Tuesday, March 26, 2013

A Stupid Trial

What do you make of a story like the one published last week in the Sun, about a city police sergeant on trial for tape recording a judge during an argument over a search warrant? 

The police wanted to search a car in which the victim of an attempted murder was found, asking Judge Joan Gordon to sign a search warrant.  She didn't think she should be bothered about it on a Saturday night and argued with a police supervisor, who recorded their conversation without her knowing about it.

A technical violation of the law, yes, but a pretty trivial instance to put before a criminal jury, it seems to me. What are prosecutors trying to prove, exactly, beyond placating an offended judiciary? 

I once had a child sexual abuse case in which the mother of the victim recorded an incriminating conversation with the abuser.  I couldn't use the recording because the law prohibited the taping and any use of it, to the detriment of my case.  But I did not press criminal charges against the mother.  The police sergeant who did the taping in this case should have known better, and an administrative consequence is appropriate. But a criminal trial?   Sheeze...

The problem between police officers and judges over warrants has been going on a long time and should have been resolved ages ago.  That it continues and has come to a criminal trial should shame both the judiciary and the police department, but mostly, in my view, the judiciary. 

Baltimore city judges are supposed to take turns being "on duty" for one week at a time.  Since there are about 60 of them, this means they should have this duty less frequently than once a year.  The duty judge is supposed to be available for such after-hour needs as the review of search warrants. 

But judges and police have fussed about this ever since I can remember.  Judges feel that police bother them after hours for non-emergencies.  It's true that many, if not the majority, of search warrants are the result of investigations that take a period of time to develop, and are not emergencies.  However, police officers work shifts around the clock, so it's not possible to always prepare and present warrants during the judge's work day.  Since officers have to swear to the truth of what they say before the judge, and may need to answer questions, they can't just send a secretary in with paperwork for the judges to sign.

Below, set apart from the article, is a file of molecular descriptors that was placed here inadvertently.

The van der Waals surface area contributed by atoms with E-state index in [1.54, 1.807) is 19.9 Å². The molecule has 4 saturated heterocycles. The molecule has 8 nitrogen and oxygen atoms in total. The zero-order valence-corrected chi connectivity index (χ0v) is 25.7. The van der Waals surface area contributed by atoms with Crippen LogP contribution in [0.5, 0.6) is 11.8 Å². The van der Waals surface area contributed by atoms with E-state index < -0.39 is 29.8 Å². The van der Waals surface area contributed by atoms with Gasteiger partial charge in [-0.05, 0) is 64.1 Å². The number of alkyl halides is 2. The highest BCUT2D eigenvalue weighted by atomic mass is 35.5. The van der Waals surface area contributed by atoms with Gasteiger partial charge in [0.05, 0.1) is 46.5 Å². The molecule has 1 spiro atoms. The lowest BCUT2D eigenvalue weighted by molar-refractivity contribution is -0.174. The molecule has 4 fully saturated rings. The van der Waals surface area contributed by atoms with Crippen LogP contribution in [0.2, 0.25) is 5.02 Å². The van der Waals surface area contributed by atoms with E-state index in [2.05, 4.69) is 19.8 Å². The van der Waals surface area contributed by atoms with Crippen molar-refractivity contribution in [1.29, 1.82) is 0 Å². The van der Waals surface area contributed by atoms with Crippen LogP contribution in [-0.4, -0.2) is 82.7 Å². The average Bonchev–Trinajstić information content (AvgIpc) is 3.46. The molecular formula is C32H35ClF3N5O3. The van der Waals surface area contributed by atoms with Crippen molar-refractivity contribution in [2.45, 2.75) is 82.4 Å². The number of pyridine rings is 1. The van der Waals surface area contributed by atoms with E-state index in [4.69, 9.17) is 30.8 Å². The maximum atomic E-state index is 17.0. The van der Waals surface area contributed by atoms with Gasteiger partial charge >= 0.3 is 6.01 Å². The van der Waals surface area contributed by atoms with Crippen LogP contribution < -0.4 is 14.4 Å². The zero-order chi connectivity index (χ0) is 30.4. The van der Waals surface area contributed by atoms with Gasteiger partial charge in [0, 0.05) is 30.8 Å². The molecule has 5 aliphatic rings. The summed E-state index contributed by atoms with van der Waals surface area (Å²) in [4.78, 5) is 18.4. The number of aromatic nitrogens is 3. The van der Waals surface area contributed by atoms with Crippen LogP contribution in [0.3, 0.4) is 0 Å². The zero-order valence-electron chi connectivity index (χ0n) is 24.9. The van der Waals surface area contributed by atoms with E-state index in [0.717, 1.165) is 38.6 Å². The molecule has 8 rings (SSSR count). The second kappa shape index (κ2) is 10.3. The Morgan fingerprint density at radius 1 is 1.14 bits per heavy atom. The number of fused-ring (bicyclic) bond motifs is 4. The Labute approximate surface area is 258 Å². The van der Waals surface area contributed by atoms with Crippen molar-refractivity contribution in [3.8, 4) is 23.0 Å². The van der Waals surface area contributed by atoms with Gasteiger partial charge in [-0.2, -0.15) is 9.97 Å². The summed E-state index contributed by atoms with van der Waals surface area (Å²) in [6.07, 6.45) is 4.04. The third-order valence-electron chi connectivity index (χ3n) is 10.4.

To minimize their own inconvenience, individual judges often make their own rules for reviewing warrants.  Many, for example, refuse to sign any "narcotics" warrants after hours, which they regard as routine.  My introduction to this came when police called me for help when a duty judge refused to review a narcotics warrant even though police were actively guarding a house from entry in order to keep a suspected stash of drugs from disappearing.  We had to search for another judge willing to do the job of the duty judge. 

To me the solution is simple: police officers should do their best to present their warrants during reasonable hours, while judges should resign themselves to the fact that for one week out of every 60 they will be reviewing warrants after they leave the courthouse.  They should just go home and be mentally prepared for the police to come over, not whining about officers interrupting them while they are out at dinner or the mall.  The judiciary and police department can easily establish a joint review panel to handle complaints about abuses by police officers and by judges.  The leadership for that should come from the judges, who hold the power. 

I once tried to show some leadership. When I supervised the Central Booking Division of the State's Attorney's Office, I volunteered my division, which worked around the clock, to evaluate whether the police truly faced an emergency situation before waking up a judge in the middle of the night.  This meant that I, personally, would be woken up much more frequently than any one judge when my staff called to consult me.  And that I, personally, would bear the brunt of judicial anger if they disagreed with my assessment.  Yet I volunteered.

The response I got from the District Court judges--the ones who work part-time--was that they would be happy to take me up on my offer, but that they also wanted me to read and review the warrants for probable cause.  It wasn't enough that I would prevent their being woken up for non-emergencies.  I had to do their job for them, to determine if probable cause existed before they could be disturbed. 

I declined their greedy request.  And these half-dozen years later, we have a poorly-regarded judge, Joan Gordon, arguing with a police sergeant over whether a weekend warrant could wait until Monday.  We have the sergeant, worried about what Judge Gordon might do to him, turning on his recorder so he could prove his version of events if needed, and now facing a criminal conviction and the loss of "everything" for doing so.  

And we have a small glimpse into the lazy, egotistical, dysfunctional world of key players in criminal justice system.